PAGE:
Acetaminophen taken during pregnancy has been linked to numerous problems in children or has been suspected to be the cause of several other issues. Women have been told to take the drug in order to relieve various pains and to reduce fever. However, studies are now showing that this drug is not as safe as previously thought. While it may not impact women themselves, it can pose other problems for infants whose mothers took acetaminophen while pregnant with them such as autism and language delays.
Many Different Drugs Contain Acetaminophen
Acetaminophen forms the basis for hundreds of different drugs. While many tie acetaminophen exclusively to Tylenol, the truth is that it is contained in other medications such as Sudafed, Robitussin and Theraflu. Since many people do not even know what the popular medications that they take contain, they may be subjecting their unborn child to risks when they take them during pregnancy. There are up to 900 different drugs that may contain acetaminophen in varying contents, yet the public does not know that the medication they take can pose a risk to their unborn child.
Tylenol Has Been Linked with Other Disabilities in Children
Previously, there have been reports that have linked Tylenol taken during pregnancy to problems in children such as autism and ADHD. A previous 2019 study found that taking acetaminophen at late stages of pregnancy may be responsible for a higher rate of these disabilities in children. Researchers found that some of the medication can cross through the placenta to the fetus, thereby impacting the unborn child and causing problems that could impact the child throughout the rest of their life.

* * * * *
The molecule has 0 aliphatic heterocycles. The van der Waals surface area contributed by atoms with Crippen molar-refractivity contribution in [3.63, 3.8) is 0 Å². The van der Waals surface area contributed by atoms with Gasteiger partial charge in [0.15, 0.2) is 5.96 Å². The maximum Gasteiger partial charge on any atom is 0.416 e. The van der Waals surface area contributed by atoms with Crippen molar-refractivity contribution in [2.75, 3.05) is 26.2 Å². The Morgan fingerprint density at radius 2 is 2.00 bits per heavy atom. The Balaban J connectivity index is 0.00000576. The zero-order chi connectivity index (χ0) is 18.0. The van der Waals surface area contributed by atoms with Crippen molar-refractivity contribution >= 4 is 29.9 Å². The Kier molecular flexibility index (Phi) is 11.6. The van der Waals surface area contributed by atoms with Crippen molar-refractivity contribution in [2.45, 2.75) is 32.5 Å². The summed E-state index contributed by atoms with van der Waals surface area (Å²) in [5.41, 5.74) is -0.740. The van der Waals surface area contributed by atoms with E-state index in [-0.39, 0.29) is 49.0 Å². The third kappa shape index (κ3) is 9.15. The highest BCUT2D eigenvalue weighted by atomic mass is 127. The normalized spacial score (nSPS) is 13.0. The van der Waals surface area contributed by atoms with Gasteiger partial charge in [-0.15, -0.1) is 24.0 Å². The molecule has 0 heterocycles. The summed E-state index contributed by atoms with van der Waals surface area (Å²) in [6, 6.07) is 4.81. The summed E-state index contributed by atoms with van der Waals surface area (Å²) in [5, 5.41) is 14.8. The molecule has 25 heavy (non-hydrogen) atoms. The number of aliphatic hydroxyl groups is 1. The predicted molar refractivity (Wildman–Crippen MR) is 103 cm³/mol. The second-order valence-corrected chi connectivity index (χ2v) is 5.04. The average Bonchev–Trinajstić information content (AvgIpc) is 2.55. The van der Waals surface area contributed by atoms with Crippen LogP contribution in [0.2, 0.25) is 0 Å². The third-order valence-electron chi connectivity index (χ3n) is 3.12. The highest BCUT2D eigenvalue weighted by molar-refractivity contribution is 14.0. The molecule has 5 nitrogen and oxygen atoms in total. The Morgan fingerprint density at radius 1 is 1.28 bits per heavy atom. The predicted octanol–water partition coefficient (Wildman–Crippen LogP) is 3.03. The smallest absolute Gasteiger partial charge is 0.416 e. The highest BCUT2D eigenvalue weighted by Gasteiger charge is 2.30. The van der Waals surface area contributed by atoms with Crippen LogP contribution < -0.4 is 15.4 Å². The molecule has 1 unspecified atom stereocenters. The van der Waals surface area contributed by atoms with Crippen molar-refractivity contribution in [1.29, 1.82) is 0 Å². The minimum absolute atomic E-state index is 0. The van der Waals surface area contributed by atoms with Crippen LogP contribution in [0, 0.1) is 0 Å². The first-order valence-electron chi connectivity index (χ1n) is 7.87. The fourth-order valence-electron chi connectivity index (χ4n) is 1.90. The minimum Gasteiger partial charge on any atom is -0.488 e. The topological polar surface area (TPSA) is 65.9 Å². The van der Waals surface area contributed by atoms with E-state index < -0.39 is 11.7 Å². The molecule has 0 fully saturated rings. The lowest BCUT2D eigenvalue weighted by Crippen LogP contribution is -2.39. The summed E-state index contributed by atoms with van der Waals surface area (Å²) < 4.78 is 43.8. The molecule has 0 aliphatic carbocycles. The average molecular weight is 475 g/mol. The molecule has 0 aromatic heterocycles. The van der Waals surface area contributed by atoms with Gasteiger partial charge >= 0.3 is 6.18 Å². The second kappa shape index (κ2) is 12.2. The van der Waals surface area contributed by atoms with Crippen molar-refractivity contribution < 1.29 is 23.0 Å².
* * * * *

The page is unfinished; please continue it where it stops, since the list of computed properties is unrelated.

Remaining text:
There are also studies that link acetaminophen to language delays in children. These studies are preliminary but they are consistent with other studies showing that acetaminophen can impact unborn children. The initial study showed that language delay that may result from the use of acetaminophen impacts only girls and not boys. It shows that there may be a correlation between the use of acetaminophen and the fact that some girls may not have a vocabulary of more than fifty words by the age of thirty months.
Acetaminophen Can Have Impacts When Taken at Any Point in Pregnancy
The primary impact occurs when a woman uses acetaminophen during the first trimester of pregnancy. A tablet or two usually would not have this effect. Instead, the risk begins to increase when a woman has taken six or more tablets of a drug containing acetaminophen during the first trimester.
One possible question about the study results is what is the cause of any impacts on the child versus what is the effect. For example, Acetaminophen could be used to treat a fever or some other sickness that could affect the unborn child. So while people may associate the acetaminophen usage with the disability in the child, it could be the underlying condition that is impacting the fetus. Researchers still need to address many of these issues. However, the number of studies reaching similar results is increasing, which should give expectant mothers some pause before taking acetaminophen during pregnancy.